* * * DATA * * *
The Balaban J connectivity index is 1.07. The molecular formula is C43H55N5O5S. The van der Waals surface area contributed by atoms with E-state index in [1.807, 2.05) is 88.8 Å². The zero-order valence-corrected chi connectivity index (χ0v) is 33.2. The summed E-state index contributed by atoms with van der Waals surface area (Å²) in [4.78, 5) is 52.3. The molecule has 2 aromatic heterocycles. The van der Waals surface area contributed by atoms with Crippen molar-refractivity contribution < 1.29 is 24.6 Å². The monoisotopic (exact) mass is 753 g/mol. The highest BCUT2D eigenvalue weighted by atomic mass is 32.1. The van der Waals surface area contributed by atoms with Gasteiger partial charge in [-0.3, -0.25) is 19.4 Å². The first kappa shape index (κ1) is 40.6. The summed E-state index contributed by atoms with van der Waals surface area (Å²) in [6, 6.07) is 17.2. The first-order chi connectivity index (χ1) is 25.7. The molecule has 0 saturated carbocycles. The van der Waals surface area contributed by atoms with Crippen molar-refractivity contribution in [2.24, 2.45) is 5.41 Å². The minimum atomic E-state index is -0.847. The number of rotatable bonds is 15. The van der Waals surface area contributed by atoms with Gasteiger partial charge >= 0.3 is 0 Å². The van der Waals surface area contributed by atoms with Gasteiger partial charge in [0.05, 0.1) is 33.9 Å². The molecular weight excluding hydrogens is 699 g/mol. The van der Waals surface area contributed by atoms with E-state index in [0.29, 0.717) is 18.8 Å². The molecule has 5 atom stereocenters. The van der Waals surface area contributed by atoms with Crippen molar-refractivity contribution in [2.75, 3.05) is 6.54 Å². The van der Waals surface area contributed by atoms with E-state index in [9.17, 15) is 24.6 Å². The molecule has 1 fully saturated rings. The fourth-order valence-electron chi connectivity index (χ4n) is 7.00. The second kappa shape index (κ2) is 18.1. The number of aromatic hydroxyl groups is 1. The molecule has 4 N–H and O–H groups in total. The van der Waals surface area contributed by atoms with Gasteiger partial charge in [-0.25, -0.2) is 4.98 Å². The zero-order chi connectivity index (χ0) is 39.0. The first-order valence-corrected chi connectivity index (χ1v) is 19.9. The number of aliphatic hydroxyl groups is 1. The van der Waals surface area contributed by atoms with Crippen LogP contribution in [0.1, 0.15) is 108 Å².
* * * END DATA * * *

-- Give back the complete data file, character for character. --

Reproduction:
The Balaban J connectivity index is 1.07. The molecular formula is C43H55N5O5S. The van der Waals surface area contributed by atoms with E-state index in [1.807, 2.05) is 88.8 Å². The zero-order valence-corrected chi connectivity index (χ0v) is 33.2. The summed E-state index contributed by atoms with van der Waals surface area (Å²) in [4.78, 5) is 52.3. The molecule has 2 aromatic heterocycles. The van der Waals surface area contributed by atoms with Crippen molar-refractivity contribution < 1.29 is 24.6 Å². The monoisotopic (exact) mass is 753 g/mol. The highest BCUT2D eigenvalue weighted by atomic mass is 32.1. The van der Waals surface area contributed by atoms with Gasteiger partial charge in [-0.3, -0.25) is 19.4 Å². The first kappa shape index (κ1) is 40.6. The summed E-state index contributed by atoms with van der Waals surface area (Å²) in [6, 6.07) is 17.2. The first-order chi connectivity index (χ1) is 25.7. The molecule has 0 saturated carbocycles. The van der Waals surface area contributed by atoms with Crippen molar-refractivity contribution in [2.24, 2.45) is 5.41 Å². The minimum atomic E-state index is -0.847. The number of rotatable bonds is 15. The van der Waals surface area contributed by atoms with Gasteiger partial charge >= 0.3 is 0 Å². The van der Waals surface area contributed by atoms with Gasteiger partial charge in [0.05, 0.1) is 33.9 Å². The molecular weight excluding hydrogens is 699 g/mol. The van der Waals surface area contributed by atoms with E-state index in [0.29, 0.717) is 18.8 Å². The molecule has 5 atom stereocenters. The van der Waals surface area contributed by atoms with Crippen molar-refractivity contribution in [2.75, 3.05) is 6.54 Å². The van der Waals surface area contributed by atoms with E-state index in [9.17, 15) is 24.6 Å². The molecule has 1 fully saturated rings. The fourth-order valence-electron chi connectivity index (χ4n) is 7.00. The second kappa shape index (κ2) is 18.1. The number of aromatic hydroxyl groups is 1. The molecule has 4 N–H and O–H groups in total. The van der Waals surface area contributed by atoms with Gasteiger partial charge in [-0.25, -0.2) is 4.98 Å². The zero-order chi connectivity index (χ0) is 39.0. The first-order valence-corrected chi connectivity index (χ1v) is 19.9. The number of aliphatic hydroxyl groups is 1. The van der Waals surface area contributed by atoms with Crippen LogP contribution in [0.1, 0.15) is 108 Å².